Typically I curse steep switchbacks. They are exhausting!
Now, I have reason to appreciate them. One trail in Strathcona Park is so steep that the inside slope is only an arm’s reach away. I have close-up views of the tiny plants that don’t usually catch my attention. I stop, puffing for a few moments, taking in the forest’s carpet of mysteries.
At first, the evergreen plant, Prince’s pine, escapes my notice.
But then, my eyes spy the wildflower buds – such a delicate pink!
Further along the path, I find specimens in full bloom. And some already setting seed — in early June. 🙂
The tiny, waxy-looking blossoms are such a contrast to the deep woodland duff of the understory. Enchanting. (There must be faeries nearby.)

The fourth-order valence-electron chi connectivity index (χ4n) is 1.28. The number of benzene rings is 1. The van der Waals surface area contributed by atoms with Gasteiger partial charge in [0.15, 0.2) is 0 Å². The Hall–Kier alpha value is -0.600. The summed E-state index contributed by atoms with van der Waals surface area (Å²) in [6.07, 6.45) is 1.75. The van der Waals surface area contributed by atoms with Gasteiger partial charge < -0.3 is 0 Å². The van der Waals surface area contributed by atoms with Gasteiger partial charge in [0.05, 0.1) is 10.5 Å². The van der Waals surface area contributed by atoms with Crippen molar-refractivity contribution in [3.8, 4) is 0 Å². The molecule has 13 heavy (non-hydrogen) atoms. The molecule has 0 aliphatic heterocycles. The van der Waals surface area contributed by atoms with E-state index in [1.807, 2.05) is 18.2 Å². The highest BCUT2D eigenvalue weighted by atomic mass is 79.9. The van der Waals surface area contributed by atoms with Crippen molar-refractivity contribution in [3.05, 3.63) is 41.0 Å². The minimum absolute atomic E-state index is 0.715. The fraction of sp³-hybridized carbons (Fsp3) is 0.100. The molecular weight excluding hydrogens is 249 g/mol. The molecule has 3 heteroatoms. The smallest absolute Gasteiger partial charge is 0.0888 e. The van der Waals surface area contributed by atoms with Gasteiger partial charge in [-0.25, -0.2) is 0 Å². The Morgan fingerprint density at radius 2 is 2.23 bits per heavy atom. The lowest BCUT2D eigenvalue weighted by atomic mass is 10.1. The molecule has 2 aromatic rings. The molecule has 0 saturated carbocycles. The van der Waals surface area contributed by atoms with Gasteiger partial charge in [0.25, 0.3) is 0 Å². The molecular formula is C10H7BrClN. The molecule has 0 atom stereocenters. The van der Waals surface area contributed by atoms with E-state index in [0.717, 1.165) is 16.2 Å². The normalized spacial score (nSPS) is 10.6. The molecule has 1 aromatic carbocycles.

I delight in the flowers while mourning that Chimaphila umbellata is probably not suited to our own garden. (Yes, our garden is well-drained, but it’s shaded by Garry oak– not conifers.)
Back at the campsite, the mini-shrub is confirmed by Plants of the Pacific Northwest Coast (my wild plant Bible). Woo Hoo — one more native plant in my repertoire.
It’s not until a wintery February morning, while attending Seedy Saturday that I meet Andy McKinnon, co-author of my treasured plant ID book. He teaches me this science word for today.
Prince’s pine is mixotrophic. It has a friendly relationship with the fungus in the ground.
Like many plants, through photosynthesis, Prince’s pine produces sugars (its food). It shares those sugars with fungi. The fungi, in return, offer up access to nutrients from the soil.
But wait – there’s more…
Prince’s pine & this fungi take their relationship a step further.
The fungi in the soil also connect to another plant (other than the Prince’s pine). Through this threesome, the Prince’s pine can get sugars from this other plant. Neighbours helping neighbours in times of need…. all through a fungi trade route.
Isn’t Nature amazing?